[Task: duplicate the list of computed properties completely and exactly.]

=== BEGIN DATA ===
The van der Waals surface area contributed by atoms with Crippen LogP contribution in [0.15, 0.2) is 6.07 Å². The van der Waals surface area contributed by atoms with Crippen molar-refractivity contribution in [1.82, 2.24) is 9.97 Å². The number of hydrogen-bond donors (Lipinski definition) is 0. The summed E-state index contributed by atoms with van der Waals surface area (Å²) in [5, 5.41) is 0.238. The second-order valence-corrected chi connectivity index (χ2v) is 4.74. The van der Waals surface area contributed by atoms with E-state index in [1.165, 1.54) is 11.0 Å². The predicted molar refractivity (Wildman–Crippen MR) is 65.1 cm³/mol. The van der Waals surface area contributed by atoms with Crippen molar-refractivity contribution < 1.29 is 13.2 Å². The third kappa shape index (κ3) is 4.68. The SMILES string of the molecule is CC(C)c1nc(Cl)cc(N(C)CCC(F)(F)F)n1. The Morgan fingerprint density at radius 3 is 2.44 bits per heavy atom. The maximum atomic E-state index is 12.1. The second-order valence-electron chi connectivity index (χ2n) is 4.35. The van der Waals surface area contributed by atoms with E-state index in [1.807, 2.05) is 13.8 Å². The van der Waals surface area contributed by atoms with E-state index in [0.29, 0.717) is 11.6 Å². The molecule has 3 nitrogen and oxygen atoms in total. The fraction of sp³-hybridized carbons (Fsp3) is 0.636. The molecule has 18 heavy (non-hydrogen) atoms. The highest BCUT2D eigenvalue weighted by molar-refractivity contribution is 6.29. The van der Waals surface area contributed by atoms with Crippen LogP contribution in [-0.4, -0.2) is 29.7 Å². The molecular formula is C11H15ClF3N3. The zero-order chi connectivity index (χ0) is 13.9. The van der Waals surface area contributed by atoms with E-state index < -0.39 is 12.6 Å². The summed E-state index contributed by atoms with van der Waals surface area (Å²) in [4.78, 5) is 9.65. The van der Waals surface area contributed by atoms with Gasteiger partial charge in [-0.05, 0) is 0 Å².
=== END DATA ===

The van der Waals surface area contributed by atoms with Crippen LogP contribution in [0.15, 0.2) is 6.07 Å². The van der Waals surface area contributed by atoms with Crippen molar-refractivity contribution in [1.82, 2.24) is 9.97 Å². The number of hydrogen-bond donors (Lipinski definition) is 0. The summed E-state index contributed by atoms with van der Waals surface area (Å²) in [5, 5.41) is 0.238. The second-order valence-corrected chi connectivity index (χ2v) is 4.74. The van der Waals surface area contributed by atoms with E-state index in [1.165, 1.54) is 11.0 Å². The predicted molar refractivity (Wildman–Crippen MR) is 65.1 cm³/mol. The van der Waals surface area contributed by atoms with Crippen molar-refractivity contribution < 1.29 is 13.2 Å². The third kappa shape index (κ3) is 4.68. The SMILES string of the molecule is CC(C)c1nc(Cl)cc(N(C)CCC(F)(F)F)n1. The Morgan fingerprint density at radius 3 is 2.44 bits per heavy atom. The maximum atomic E-state index is 12.1. The second-order valence-electron chi connectivity index (χ2n) is 4.35. The van der Waals surface area contributed by atoms with E-state index in [1.807, 2.05) is 13.8 Å². The van der Waals surface area contributed by atoms with E-state index in [0.29, 0.717) is 11.6 Å². The molecule has 3 nitrogen and oxygen atoms in total. The fraction of sp³-hybridized carbons (Fsp3) is 0.636. The molecule has 18 heavy (non-hydrogen) atoms. The highest BCUT2D eigenvalue weighted by molar-refractivity contribution is 6.29. The van der Waals surface area contributed by atoms with Crippen LogP contribution in [-0.4, -0.2) is 29.7 Å². The molecular formula is C11H15ClF3N3. The zero-order chi connectivity index (χ0) is 13.9. The van der Waals surface area contributed by atoms with E-state index < -0.39 is 12.6 Å². The summed E-state index contributed by atoms with van der Waals surface area (Å²) in [4.78, 5) is 9.65. The van der Waals surface area contributed by atoms with Gasteiger partial charge in [-0.05, 0) is 0 Å².